Hey there fella, didn’t you know “What’s good for Big Academia is good for America”. Just go with the flow and don’t make waves. There’s plenty of Grant Money, Sucker Alumni, and Sucker Parents to pay for it and trample each other trying to get the kids in. Sooner or later it’s the taxpayers that will foot the bill too. Ever more twisted ideology and ever lower standards just kind of go hand in hand. Who’s gonna question Harvard?

    This giant carnival of evil has been getting worse and worse for years. I see that our sister of color is being held back to the tune of $7.1 million per year. Not since Hercules cleaned the Augean Stables has this much sh#t needed to be flushed.

    Regards,

    Jim

    • #7
    • September 6, 2016, at 7:04 PM PST
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  8. Dave S. Member

    EJHill:Take Dr. Shirley Ann Jackson. Dr. Jackson (an obviously oppressed Woman of Color™) served as Chairman of The US Nuclear Regulatory Commission under President Bill Clinton. She is now the 18th President of Rensselaer Polytechnic Institute (RPI).

    What a coincidence! RPI happens to be my Alma mater (2008). None of the skills I use in my day-to-day job were derived from my major (for some reason, I don’t have a fresh stack of differential equations on my desk each morning). Most of the applicable skills I learned were self-taught or the product of an excellent computer networking academy, which they decided to discontinue this year.

    Naturally, the only explanations I have seen for the closing are political — then, as is the case now, the IT focus of those courses was frowned upon (I took them as electives, not counting towards my engineering major tract). Of course, the thought does not occur to Dr. Jackson that there are companies who are very interested in hiring graduates who are capable of solving complex engineering problems but prefer practical applications of their skills in the business world, rather than academia.

    I don’t mean to bash the school, the connections I made there and the academy they previously ran helped me get started with an excellent job and career I love. I would highly recommend RPI to any prospective student. Just keep in mind, despite its commitment to hard sciences, it has still been infected with politics.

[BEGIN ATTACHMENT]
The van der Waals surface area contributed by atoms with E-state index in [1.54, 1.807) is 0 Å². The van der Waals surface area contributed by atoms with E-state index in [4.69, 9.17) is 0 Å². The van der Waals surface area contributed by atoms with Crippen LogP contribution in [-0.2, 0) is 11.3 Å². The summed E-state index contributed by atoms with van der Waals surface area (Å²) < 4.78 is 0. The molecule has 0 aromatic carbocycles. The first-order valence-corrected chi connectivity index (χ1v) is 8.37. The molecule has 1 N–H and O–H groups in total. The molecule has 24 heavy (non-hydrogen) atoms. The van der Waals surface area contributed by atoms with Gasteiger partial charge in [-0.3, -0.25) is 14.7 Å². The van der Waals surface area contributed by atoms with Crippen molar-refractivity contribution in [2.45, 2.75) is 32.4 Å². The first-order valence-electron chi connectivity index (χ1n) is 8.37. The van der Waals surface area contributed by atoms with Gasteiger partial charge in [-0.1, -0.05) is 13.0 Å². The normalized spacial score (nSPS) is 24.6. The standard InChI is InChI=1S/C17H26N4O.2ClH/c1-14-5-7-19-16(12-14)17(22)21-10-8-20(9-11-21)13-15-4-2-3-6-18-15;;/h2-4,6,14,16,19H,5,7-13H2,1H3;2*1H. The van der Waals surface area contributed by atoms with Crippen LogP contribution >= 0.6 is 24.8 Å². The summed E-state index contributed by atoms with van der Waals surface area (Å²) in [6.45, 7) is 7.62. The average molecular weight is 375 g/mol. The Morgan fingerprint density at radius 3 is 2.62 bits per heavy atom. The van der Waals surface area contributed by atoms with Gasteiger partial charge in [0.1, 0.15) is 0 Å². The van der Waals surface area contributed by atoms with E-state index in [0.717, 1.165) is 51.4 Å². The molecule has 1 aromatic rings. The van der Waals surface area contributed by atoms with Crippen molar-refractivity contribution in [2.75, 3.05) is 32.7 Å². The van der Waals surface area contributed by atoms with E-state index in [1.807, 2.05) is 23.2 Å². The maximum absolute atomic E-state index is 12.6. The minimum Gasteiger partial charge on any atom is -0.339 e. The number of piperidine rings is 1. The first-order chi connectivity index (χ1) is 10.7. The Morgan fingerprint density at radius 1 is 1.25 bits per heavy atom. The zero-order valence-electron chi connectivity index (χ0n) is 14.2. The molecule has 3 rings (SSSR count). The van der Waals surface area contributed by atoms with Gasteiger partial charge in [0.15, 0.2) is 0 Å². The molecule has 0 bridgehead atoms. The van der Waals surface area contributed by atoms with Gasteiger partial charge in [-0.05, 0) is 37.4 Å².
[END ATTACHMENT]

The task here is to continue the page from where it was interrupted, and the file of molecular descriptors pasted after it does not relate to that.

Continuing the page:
• #8
    • September 6, 2016, at 7:58 PM PST
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  9. Al Sparks Thatcher

    ModEcon: Schools should have sports facilities for the health (and enjoyment) of students only.

    The number of non-academic student services at a typical college has also grown out of control. I see the point of having dormitories and a cafeteria for undergrads, especially for colleges located in high rent areas.

    But if a student wants to play sports on his own time, then join a for-fun sports league in the community. Want to go get a pizza at 8pm after the cafeteria closes?

    Rock climbing, bowling, pool (ok, maybe there’s a pool table in the dorm area); go off campus. Why have those distractions on campus? You’re supposed to be studying.

    • #9
    • September 6, 2016, at 8:25 PM PST
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  10. Al Sparks Thatcher

    EJHill:

    JimGoneWild: What does college coaches salaries have to (do)with all this? That’s an apples and oranges argument.

    It’s the totality of the post-secondary education system. It’s the fact that “non-profit” is anything but. It’s big business.

    Yeah, if you’re going to go with the totality of the argument, then you throw athletics into the mix. Especially since most schools don’t make money on athletics. In fairness, in schools where there is no real money being raised in sports don’t pay their coaches more than, say, $150K a year, and usually a lot less.

    I happen to be a season ticket holder for the hockey program at the University of Alaska. And I would be sad if they canceled it on general academic principles (and as it happens, athletics is being looked at there). But I wouldn’t fight it. I can’t justify it. And when I was a student there, I never went.

    Varsity sports originally started at private colleges. I believe they started with the Ivy League. They should never have been adopted by public tax payer funded universities.

    • #10
    • September 6, 2016, at 8:34 PM PST
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  11. ModEcon Inactive

    Al Sparks: But if a student wants to play sports on his own time, then join a for-fun sports league in the community.